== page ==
In a recent custody proceeding, my co-counsel and I picked up on the fact that the father and mother were noticeably absent from the child’s birthday photos the father’s counsel introduced in evidence. Relying upon a hunch, we explored this topic in cross-examination. In her ruling, the judge indicated that her disgust with the fact that the father did not attend and prevented the mother from attending the boy’s birthday party significantly impacted her decision. It was a calculated gamble which paid off, and the client was ecstatic with the payoff and the result. It was influential in the judge’s decision, and it reflected well on us. It also barely ranked in the top twenty-five of the most helpful things we have done for our clients in the past month.
Less visible, but often more helpful, are the other twenty-four moments when we have effectively counselled clients outside of the courtroom in ways to resolve their cases and avoid trial and/or help their chances of success in trial by making reasonable and thoughtful decisions prior to court. Counselling is defined as “advice; opinion or instruction given in directing the judgment or conduct of another.” This is a forgotten aspect of our profession, but in family law, is perhaps the most important. The judges in our region seem to agree with this notion. To paraphrase a rather famous and very helpful settlement conference speech from one of the finest local judges in Northern Virginia, the Honorable Burke F. McCahill, we are attorneys and counsellors at law, and the latter is every bit as important as the former. We have an obligation to our clients not only to share our legal knowledge but also to give sound, prudent advice which clients should follow to improve their chances of achieving their goals.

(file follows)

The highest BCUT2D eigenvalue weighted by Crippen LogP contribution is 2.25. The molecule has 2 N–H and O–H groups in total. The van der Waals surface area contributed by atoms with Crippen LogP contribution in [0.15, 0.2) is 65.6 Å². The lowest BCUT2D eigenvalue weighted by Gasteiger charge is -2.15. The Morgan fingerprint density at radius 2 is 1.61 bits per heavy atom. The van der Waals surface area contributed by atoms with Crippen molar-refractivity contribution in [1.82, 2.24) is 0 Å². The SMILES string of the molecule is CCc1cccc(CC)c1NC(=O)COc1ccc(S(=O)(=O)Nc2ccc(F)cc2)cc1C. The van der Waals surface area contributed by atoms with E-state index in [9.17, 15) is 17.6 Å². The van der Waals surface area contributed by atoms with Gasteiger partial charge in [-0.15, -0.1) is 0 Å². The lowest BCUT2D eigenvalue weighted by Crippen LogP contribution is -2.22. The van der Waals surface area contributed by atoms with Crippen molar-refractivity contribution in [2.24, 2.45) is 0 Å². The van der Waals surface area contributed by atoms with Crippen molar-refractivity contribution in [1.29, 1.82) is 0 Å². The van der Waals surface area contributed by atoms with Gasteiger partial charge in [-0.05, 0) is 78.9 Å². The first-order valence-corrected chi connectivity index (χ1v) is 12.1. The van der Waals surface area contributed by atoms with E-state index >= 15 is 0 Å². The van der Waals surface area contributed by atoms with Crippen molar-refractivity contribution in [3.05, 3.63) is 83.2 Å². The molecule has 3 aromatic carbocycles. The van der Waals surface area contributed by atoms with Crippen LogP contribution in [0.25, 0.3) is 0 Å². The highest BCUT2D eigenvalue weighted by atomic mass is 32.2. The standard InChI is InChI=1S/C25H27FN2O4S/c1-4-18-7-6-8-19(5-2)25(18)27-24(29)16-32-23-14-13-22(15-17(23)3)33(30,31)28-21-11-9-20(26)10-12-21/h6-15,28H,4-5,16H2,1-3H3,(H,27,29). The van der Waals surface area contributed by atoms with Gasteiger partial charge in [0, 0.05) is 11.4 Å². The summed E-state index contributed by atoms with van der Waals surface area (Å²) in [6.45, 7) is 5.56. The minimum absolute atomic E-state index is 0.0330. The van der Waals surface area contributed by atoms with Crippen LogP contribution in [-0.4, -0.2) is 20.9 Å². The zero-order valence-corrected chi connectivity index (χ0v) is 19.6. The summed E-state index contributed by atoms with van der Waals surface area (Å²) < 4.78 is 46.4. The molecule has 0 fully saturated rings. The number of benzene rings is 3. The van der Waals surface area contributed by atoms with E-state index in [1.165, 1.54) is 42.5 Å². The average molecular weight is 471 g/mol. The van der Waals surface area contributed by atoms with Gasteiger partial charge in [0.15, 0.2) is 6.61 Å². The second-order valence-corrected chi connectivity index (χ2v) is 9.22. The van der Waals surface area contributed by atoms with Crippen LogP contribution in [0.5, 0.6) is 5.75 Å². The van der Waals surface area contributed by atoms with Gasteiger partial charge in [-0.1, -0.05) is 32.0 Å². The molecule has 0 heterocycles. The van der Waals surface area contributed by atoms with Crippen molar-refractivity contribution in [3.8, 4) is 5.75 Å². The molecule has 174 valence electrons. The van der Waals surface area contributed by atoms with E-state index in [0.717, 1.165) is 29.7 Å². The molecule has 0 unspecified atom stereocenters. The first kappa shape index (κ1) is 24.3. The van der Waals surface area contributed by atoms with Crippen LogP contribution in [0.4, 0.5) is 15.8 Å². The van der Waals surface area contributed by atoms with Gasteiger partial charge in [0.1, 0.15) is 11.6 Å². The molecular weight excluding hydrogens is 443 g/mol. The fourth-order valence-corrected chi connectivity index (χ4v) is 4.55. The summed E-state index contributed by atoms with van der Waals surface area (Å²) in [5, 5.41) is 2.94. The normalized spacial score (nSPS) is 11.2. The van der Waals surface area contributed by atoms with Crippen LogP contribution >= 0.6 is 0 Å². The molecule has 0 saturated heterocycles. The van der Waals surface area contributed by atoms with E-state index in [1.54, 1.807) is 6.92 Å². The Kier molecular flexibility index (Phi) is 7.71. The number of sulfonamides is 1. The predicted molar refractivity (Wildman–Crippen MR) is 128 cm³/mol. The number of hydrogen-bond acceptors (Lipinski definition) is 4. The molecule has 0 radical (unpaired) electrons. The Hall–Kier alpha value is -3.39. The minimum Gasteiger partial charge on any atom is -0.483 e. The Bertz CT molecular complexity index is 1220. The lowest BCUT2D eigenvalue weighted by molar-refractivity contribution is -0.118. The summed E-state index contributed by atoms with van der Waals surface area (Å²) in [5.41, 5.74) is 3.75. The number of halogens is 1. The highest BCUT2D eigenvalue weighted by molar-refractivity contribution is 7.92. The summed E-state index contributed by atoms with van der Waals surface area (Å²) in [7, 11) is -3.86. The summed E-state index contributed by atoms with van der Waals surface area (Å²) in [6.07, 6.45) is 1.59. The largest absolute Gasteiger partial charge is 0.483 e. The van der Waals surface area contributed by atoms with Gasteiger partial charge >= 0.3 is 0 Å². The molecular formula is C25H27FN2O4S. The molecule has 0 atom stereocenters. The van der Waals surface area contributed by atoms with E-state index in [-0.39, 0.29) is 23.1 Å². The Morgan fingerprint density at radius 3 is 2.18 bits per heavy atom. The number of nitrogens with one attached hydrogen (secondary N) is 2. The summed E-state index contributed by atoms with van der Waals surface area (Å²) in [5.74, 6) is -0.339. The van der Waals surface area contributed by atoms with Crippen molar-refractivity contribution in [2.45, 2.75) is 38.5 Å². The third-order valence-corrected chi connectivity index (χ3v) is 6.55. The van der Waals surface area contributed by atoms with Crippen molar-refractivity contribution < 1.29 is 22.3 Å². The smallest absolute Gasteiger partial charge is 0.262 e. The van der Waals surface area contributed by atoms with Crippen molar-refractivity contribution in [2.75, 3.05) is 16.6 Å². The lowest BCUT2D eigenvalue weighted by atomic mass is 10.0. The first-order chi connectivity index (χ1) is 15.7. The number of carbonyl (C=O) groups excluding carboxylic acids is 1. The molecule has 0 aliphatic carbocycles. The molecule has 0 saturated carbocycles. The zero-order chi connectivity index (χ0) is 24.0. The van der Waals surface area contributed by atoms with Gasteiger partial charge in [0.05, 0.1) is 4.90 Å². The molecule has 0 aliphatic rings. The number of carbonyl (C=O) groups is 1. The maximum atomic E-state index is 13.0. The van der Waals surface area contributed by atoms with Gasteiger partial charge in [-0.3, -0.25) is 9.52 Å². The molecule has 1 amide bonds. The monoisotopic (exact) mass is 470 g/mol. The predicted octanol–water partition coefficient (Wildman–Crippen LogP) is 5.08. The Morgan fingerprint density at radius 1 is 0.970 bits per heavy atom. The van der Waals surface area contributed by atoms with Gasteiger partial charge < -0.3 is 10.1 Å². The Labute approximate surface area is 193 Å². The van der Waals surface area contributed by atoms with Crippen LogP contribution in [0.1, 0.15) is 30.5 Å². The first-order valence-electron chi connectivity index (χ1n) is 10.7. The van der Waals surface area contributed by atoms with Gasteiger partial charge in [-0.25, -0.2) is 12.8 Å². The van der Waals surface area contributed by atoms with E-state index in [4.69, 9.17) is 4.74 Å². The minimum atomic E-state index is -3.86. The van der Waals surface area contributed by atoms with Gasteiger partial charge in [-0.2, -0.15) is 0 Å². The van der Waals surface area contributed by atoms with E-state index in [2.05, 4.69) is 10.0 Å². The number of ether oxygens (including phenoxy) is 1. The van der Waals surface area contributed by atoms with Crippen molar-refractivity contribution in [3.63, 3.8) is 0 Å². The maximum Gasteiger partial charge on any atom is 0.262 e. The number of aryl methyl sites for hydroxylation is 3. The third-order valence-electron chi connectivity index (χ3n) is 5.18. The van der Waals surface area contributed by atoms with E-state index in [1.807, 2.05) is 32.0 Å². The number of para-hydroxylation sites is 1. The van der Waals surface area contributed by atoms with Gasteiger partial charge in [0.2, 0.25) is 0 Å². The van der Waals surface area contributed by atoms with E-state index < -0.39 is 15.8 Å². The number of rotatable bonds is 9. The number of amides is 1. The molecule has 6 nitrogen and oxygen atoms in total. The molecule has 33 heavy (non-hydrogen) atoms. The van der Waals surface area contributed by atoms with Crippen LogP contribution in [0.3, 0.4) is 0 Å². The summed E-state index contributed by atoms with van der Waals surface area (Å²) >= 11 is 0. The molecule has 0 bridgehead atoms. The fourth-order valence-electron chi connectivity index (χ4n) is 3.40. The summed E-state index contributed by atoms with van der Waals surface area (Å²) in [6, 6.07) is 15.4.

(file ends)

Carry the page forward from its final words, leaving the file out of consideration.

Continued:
Taking such advice is not always easy. It might involve not relocating your young children closer to your extended family and friends. It could also involve (and often does) taking down your social media accounts in their entirety. Finally, it might involve compromise in a tough situation which you analogize to “giving in” or “losing”. We don’t give this advice because we don’t like you, don’t want you to relocate, don’t want you to enjoy up to-the minute tweets from your Twitter-sphere. We do this for a living, and we have a very good understanding of how your actions will help or hurt your case. And we don’t control your spouse, so we cannot advise them to do the same. We are on your side, and this counselling comes from a good place.
So while we are not mental health professionals, licensed clinical social workers or professional counselors, counselling is actually part of our profession. I would submit it is the most important part of our profession. So please consider this next time we ask you to take down your Facebook page. Your friend’s impressive treadmill pictures (distance AND time) will be available for you to “like” when your legal process comes to an end.
Christian Lapham is a shareholder representing clients in domestic relations matters. He can be reached at 703.525.4000 or email@example.com.